• Mark each individual animal.
  • Control the spread of disease.
  • Give the animals proper nutrition.
  • Milk the animals frequently.
  • Understand the breeding cycle.
  • Plan for changes in your herd.

 

Mark each individual animal. 

Assuming that you have more than a few animals, you'll need to mark them to tell them apart. This will help you track individual milk production and illness. Tagging is a common method. Control the spread of disease. 

Always buy disease-free animals, and keep them isolated from other animals during transportation to your farm. Quarantining new arrivals (and animals that fall sick) is recommended, especially if they do not have trustworthy, recent health records. Your local government or veterinarian can give you specific advice about diseases in your area.

  • Equipment shared between farms can spread disease. Try to confirm where the equipment has been used and whether the animals there were healthy.
  • Disease-carrying ticks are a major problem for livestock. Inspect animals for ticks regularly, and keep the shed area clear of brush.

Give the animals’ proper nutrition.

 Feeding cattle and other livestock can be a complicated business. There are many different kinds of fodder and forage plants, which provide different amounts of energy, protein, roughage, and various nutrients. A veterinarian or experienced farmer can help you work with the food you have available.

Milk yield of a dairy animal depends on four main factors: (a) genetic ability; (b) feeding program; (c) herd management; and (d) health. As cows continue to improve genetically, we must also improve nutrition and management to allow the cow to produce to her inherited potential. A good dairy feeding program must consider the quantity fed, the suitability of the feed and how and when the feeds are offered.

  • Milk the animals frequently.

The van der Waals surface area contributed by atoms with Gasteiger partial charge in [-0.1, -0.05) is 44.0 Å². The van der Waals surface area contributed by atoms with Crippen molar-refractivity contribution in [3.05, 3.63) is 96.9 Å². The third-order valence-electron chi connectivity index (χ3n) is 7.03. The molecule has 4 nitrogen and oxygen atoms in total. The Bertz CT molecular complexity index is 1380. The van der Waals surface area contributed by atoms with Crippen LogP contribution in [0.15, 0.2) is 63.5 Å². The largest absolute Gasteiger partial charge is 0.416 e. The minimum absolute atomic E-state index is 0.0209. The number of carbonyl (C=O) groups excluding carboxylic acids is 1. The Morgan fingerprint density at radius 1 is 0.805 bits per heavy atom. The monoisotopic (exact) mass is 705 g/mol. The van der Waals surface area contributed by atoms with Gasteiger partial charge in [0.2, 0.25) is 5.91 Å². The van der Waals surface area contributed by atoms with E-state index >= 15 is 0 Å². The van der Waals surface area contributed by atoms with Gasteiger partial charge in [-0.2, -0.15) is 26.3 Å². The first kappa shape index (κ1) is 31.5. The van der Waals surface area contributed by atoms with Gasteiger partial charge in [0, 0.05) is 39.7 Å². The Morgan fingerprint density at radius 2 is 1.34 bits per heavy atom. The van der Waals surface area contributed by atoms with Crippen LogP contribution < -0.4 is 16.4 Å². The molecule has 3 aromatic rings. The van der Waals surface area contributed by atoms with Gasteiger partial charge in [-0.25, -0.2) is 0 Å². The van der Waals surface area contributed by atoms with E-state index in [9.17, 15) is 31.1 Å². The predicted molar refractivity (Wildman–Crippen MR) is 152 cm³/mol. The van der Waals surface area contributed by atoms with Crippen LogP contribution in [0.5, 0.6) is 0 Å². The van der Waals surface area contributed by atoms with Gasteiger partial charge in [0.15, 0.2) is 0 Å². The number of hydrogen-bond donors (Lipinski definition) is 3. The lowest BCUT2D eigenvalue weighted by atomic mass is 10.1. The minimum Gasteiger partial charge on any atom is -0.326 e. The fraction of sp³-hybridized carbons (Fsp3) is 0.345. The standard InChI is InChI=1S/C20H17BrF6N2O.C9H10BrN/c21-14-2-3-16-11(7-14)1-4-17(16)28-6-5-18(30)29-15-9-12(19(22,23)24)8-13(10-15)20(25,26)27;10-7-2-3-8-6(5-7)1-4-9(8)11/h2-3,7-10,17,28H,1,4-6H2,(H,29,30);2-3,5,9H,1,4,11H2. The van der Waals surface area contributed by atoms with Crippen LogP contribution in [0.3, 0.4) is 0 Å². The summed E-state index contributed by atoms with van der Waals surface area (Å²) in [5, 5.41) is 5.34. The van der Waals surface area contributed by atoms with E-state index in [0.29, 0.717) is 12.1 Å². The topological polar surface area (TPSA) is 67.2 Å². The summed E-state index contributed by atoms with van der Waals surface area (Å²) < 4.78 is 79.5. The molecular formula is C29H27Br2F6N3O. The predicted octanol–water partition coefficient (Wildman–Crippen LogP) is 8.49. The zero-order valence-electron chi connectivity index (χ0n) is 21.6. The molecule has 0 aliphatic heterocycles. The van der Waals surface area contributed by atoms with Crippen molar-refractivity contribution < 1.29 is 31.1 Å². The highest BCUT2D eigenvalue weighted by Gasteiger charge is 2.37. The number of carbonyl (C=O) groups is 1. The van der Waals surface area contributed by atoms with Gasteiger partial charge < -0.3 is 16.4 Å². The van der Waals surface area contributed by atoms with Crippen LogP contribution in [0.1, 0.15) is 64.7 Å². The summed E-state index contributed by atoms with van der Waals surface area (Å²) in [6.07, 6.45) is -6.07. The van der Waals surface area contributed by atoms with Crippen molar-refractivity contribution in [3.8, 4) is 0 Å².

Milk-producing animals typically need milking two or three times a day. Move the animal to a clean location. Wash and dry your hands and the udder before milking.

  • If you've never milked an animal before, learn how to milk a cow or goat. If your herd size is larger, then use the milking machine (parlour system).
  • Understand the breeding cycle. 
  • You will need to breed your female animals regularly to keep them lactating as often as possible. The cycle of breeding, calving, and weaning calves has implications for the animal's nutrition needs, health, and of course milk production. Our guide on cows gives you the basics, but this will vary based on species and age.
  • Unlike farms that raise livestock for meat, you will be calving all year round to keep milk production steady. Keeping track of where each animal is in the cycle is vital so you can stick to a plan that keeps your income as regular as possible.
  • Plan for changes in your herd.
  •  Whether to sell, slaughter, or keep an animal is one of the toughest questions for a dairy farmer. Culling allows you to replace a low-yield animal with a higher-quality replacement, and to increase the genetic quality of your herd. Both of these factors are important, but performing them without a plan can add massive costs for replacement animals. Take this into account in your business plan, and include the cost/profit of producing each male and female calf as well. It's no exaggeration to say that our solutions increase your profits.